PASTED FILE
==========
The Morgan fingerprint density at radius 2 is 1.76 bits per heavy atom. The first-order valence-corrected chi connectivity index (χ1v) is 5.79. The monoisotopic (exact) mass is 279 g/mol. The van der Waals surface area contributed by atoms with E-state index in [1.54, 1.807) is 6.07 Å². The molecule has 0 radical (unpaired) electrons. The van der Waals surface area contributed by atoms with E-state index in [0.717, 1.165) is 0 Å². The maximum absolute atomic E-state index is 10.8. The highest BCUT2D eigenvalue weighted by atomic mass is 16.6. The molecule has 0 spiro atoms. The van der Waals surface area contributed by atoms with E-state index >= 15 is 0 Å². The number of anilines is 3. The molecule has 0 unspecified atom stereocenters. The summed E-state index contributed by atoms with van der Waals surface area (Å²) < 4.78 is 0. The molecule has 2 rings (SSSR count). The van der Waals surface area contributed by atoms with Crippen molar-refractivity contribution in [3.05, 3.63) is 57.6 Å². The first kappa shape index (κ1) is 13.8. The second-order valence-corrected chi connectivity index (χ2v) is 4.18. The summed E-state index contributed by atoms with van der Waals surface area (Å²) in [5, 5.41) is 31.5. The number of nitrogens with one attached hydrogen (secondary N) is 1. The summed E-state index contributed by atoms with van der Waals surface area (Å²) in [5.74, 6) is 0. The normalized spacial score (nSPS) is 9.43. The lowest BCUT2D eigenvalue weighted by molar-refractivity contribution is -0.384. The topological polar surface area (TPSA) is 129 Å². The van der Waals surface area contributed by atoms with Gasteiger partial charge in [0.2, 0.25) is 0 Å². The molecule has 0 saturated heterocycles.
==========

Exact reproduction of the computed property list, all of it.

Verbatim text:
The Morgan fingerprint density at radius 2 is 1.76 bits per heavy atom. The first-order valence-corrected chi connectivity index (χ1v) is 5.79. The monoisotopic (exact) mass is 279 g/mol. The van der Waals surface area contributed by atoms with E-state index in [1.54, 1.807) is 6.07 Å². The molecule has 0 radical (unpaired) electrons. The van der Waals surface area contributed by atoms with E-state index in [0.717, 1.165) is 0 Å². The maximum absolute atomic E-state index is 10.8. The highest BCUT2D eigenvalue weighted by atomic mass is 16.6. The molecule has 0 spiro atoms. The van der Waals surface area contributed by atoms with E-state index >= 15 is 0 Å². The number of anilines is 3. The molecule has 0 unspecified atom stereocenters. The summed E-state index contributed by atoms with van der Waals surface area (Å²) < 4.78 is 0. The molecule has 2 rings (SSSR count). The van der Waals surface area contributed by atoms with Crippen molar-refractivity contribution in [3.05, 3.63) is 57.6 Å². The first kappa shape index (κ1) is 13.8. The second-order valence-corrected chi connectivity index (χ2v) is 4.18. The summed E-state index contributed by atoms with van der Waals surface area (Å²) in [5, 5.41) is 31.5. The number of nitrogens with one attached hydrogen (secondary N) is 1. The summed E-state index contributed by atoms with van der Waals surface area (Å²) in [5.74, 6) is 0. The normalized spacial score (nSPS) is 9.43. The lowest BCUT2D eigenvalue weighted by molar-refractivity contribution is -0.384. The topological polar surface area (TPSA) is 129 Å². The van der Waals surface area contributed by atoms with Gasteiger partial charge in [0.2, 0.25) is 0 Å². The molecule has 0 saturated heterocycles.